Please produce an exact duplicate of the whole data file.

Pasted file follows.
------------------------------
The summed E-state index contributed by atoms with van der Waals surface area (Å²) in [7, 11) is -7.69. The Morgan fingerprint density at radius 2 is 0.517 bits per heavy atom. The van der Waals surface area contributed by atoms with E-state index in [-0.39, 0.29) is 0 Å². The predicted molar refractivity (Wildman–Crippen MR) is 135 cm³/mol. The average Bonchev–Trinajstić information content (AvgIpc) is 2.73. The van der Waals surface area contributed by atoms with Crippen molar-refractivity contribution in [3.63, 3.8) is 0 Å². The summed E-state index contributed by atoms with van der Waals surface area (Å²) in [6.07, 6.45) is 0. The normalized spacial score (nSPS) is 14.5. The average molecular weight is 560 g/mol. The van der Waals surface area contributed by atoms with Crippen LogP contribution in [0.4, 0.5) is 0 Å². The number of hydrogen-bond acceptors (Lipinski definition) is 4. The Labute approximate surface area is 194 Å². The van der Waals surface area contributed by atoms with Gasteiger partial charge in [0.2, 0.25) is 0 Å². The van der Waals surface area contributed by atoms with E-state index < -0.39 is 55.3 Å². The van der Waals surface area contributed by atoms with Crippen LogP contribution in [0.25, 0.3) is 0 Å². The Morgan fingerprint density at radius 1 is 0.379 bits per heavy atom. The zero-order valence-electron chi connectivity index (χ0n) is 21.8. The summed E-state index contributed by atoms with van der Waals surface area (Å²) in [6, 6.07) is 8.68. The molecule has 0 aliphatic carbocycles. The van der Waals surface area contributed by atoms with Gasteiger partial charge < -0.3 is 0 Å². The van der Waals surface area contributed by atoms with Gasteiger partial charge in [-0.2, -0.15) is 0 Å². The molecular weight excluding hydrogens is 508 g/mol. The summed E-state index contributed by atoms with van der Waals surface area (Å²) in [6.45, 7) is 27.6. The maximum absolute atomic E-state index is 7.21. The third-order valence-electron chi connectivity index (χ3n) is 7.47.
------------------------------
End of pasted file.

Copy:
The summed E-state index contributed by atoms with van der Waals surface area (Å²) in [7, 11) is -7.69. The Morgan fingerprint density at radius 2 is 0.517 bits per heavy atom. The van der Waals surface area contributed by atoms with E-state index in [-0.39, 0.29) is 0 Å². The predicted molar refractivity (Wildman–Crippen MR) is 135 cm³/mol. The average Bonchev–Trinajstić information content (AvgIpc) is 2.73. The van der Waals surface area contributed by atoms with Crippen molar-refractivity contribution in [3.63, 3.8) is 0 Å². The summed E-state index contributed by atoms with van der Waals surface area (Å²) in [6.07, 6.45) is 0. The normalized spacial score (nSPS) is 14.5. The average molecular weight is 560 g/mol. The van der Waals surface area contributed by atoms with Crippen LogP contribution in [0.4, 0.5) is 0 Å². The number of hydrogen-bond acceptors (Lipinski definition) is 4. The Labute approximate surface area is 194 Å². The van der Waals surface area contributed by atoms with Gasteiger partial charge in [0.2, 0.25) is 0 Å². The van der Waals surface area contributed by atoms with E-state index < -0.39 is 55.3 Å². The van der Waals surface area contributed by atoms with Crippen LogP contribution in [0.25, 0.3) is 0 Å². The Morgan fingerprint density at radius 1 is 0.379 bits per heavy atom. The zero-order valence-electron chi connectivity index (χ0n) is 21.8. The summed E-state index contributed by atoms with van der Waals surface area (Å²) in [6, 6.07) is 8.68. The molecule has 0 aliphatic carbocycles. The van der Waals surface area contributed by atoms with Gasteiger partial charge < -0.3 is 0 Å². The van der Waals surface area contributed by atoms with Gasteiger partial charge in [-0.2, -0.15) is 0 Å². The molecular weight excluding hydrogens is 508 g/mol. The summed E-state index contributed by atoms with van der Waals surface area (Å²) in [6.45, 7) is 27.6. The maximum absolute atomic E-state index is 7.21. The third-order valence-electron chi connectivity index (χ3n) is 7.47.